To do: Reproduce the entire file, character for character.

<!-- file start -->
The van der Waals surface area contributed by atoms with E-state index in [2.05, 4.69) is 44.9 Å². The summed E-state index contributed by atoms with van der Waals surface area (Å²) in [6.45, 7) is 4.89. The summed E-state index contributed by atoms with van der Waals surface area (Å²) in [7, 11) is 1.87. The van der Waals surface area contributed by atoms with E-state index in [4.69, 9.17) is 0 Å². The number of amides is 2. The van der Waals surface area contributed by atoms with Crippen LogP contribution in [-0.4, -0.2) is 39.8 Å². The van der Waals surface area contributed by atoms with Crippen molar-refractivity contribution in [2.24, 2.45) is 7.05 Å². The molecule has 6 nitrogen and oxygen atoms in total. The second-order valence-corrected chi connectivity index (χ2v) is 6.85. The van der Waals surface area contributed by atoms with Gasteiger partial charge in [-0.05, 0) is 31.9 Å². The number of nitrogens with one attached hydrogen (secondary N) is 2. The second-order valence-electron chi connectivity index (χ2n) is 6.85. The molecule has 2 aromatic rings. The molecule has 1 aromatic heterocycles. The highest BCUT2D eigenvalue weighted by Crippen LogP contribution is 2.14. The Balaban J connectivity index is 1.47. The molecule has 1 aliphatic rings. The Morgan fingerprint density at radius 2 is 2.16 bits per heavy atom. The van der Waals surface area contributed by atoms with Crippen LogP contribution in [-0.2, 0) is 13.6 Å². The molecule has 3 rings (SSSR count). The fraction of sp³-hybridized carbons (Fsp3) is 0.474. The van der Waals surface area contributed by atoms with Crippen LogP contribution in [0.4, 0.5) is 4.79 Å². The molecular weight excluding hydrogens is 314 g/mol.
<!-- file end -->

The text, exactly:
The van der Waals surface area contributed by atoms with E-state index in [2.05, 4.69) is 44.9 Å². The summed E-state index contributed by atoms with van der Waals surface area (Å²) in [6.45, 7) is 4.89. The summed E-state index contributed by atoms with van der Waals surface area (Å²) in [7, 11) is 1.87. The van der Waals surface area contributed by atoms with E-state index in [4.69, 9.17) is 0 Å². The number of amides is 2. The van der Waals surface area contributed by atoms with Crippen LogP contribution in [-0.4, -0.2) is 39.8 Å². The van der Waals surface area contributed by atoms with Crippen molar-refractivity contribution in [2.24, 2.45) is 7.05 Å². The molecule has 6 nitrogen and oxygen atoms in total. The second-order valence-corrected chi connectivity index (χ2v) is 6.85. The van der Waals surface area contributed by atoms with Gasteiger partial charge in [-0.05, 0) is 31.9 Å². The number of nitrogens with one attached hydrogen (secondary N) is 2. The second-order valence-electron chi connectivity index (χ2n) is 6.85. The molecule has 2 aromatic rings. The molecule has 1 aromatic heterocycles. The highest BCUT2D eigenvalue weighted by Crippen LogP contribution is 2.14. The Balaban J connectivity index is 1.47. The molecule has 1 aliphatic rings. The Morgan fingerprint density at radius 2 is 2.16 bits per heavy atom. The van der Waals surface area contributed by atoms with Crippen LogP contribution in [-0.2, 0) is 13.6 Å². The molecule has 3 rings (SSSR count). The fraction of sp³-hybridized carbons (Fsp3) is 0.474. The van der Waals surface area contributed by atoms with Crippen LogP contribution in [0.4, 0.5) is 4.79 Å². The molecular weight excluding hydrogens is 314 g/mol.